With sentence commuted, tycoon Nochi Dankner released from prison

Former controlling shareholder of IDB, who was convicted of massive financial fraud, walks free after parole board grants him early release

Former Chairman of IDB Group Nochi Dankner is released from Maasiyahu Prison in Lod, February 2, 2020. (Avshalom Sassoni/Flash90)
Former Chairman of IDB Group Nochi Dankner is released from Maasiyahu Prison in Lod, February 2, 2020. (Avshalom Sassoni/Flash90)

Disgraced businessman Nochi Dankner was released from prison on Sunday after serving part of a sentence for massive financial fraud.

The former controlling shareholder of IDB Holding Corp, Dankner was sentenced to three years in prison for stock manipulation and other offenses. IDB had accrued millions of dollars in debt following a series of bad business deals, when Dankner, desperately trying to keep his company’s share price up, carried out millions of dollars’ worth of fraudulent transactions by the time control of IDB was wrested from him by the courts.

After his conviction in 2016, he was initially set to serve two years in prison, but the Supreme Court in 2018 tacked on another year when he appealed the sentence, citing his central role in the company’s fraudulent behavior as undermining the public faith in the securities markets.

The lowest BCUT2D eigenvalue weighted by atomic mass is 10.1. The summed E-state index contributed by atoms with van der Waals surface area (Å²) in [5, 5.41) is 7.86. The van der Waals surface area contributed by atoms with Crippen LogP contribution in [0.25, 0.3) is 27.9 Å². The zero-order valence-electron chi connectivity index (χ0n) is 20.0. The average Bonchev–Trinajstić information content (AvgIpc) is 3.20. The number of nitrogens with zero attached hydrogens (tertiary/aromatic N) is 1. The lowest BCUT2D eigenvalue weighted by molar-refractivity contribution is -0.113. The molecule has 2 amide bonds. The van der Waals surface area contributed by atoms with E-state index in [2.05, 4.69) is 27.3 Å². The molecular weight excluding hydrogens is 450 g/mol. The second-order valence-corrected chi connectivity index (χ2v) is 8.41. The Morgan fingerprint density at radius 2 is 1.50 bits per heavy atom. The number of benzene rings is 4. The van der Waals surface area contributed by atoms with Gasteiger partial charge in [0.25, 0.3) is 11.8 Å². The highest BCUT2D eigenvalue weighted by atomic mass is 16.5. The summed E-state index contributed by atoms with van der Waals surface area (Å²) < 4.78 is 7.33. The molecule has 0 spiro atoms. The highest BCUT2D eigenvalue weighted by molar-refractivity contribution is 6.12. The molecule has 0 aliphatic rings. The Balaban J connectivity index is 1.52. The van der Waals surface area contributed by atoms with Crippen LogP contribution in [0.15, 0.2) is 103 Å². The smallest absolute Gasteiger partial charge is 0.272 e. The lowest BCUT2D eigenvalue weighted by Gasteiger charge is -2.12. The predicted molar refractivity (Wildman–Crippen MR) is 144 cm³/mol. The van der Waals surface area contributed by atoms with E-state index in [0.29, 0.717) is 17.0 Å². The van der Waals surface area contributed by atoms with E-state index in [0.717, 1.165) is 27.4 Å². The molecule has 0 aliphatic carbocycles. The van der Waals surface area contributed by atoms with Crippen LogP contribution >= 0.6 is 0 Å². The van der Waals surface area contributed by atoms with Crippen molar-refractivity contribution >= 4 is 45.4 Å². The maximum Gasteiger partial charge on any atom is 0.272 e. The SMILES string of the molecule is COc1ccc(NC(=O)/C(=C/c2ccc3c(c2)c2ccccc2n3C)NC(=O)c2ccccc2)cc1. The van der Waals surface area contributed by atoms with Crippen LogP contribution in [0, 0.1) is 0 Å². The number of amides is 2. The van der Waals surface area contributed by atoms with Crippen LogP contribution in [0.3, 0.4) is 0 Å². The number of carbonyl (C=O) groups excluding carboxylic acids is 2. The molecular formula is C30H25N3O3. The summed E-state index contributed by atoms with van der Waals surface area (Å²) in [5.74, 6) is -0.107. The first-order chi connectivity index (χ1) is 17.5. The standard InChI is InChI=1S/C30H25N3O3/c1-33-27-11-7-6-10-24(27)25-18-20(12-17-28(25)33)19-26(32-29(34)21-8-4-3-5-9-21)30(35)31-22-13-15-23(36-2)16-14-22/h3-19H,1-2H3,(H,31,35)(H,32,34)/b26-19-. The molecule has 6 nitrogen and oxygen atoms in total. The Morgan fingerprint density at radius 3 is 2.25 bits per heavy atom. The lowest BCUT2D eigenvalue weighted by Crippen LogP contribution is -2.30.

Last month though, President Reuven Rivlin agreed to shorten Dankner’s sentence by four months due to unspecified health issues. Those months were added to the one-year suspended sentence handed to Dankner.

Shortly after Rivlin’s January 13 decision, Dankner filed a formal request for early parole, citing good behavior and health issues. The Israel Prisons Service Parole Board approved that request on Thursday.

Former chairman of IDB Group Nochi Dankner seen at the Supreme Court in Jerusalem on April 23, 2018. (Yonatan Sindel/Flash90)

The Parole Board cited his “contrition… and the process of rehabilitation he underwent in the therapy he received during his time in prison. He expressed understanding that the crimes he was convicted of were serious crimes.”

Dankner told the board at his hearing Thursday that he “acted foolishly…. All my life I was a law-abiding man, honest and fair, believed in the law and in the courts.”

The state prosecution agreed to the early release, officials said.

His early release has a few conditions. He must be in his home every night from 10 p.m. to 6 a.m., during the initial period out of prison.

Dankner, a favorite of Israel’s business community, was often credited with helping rescue the country’s economy at the height of the Palestinian uprising in the early 2000s. Under his leadership, IDB became Israel’s largest holding company and Dankner a celebrity.

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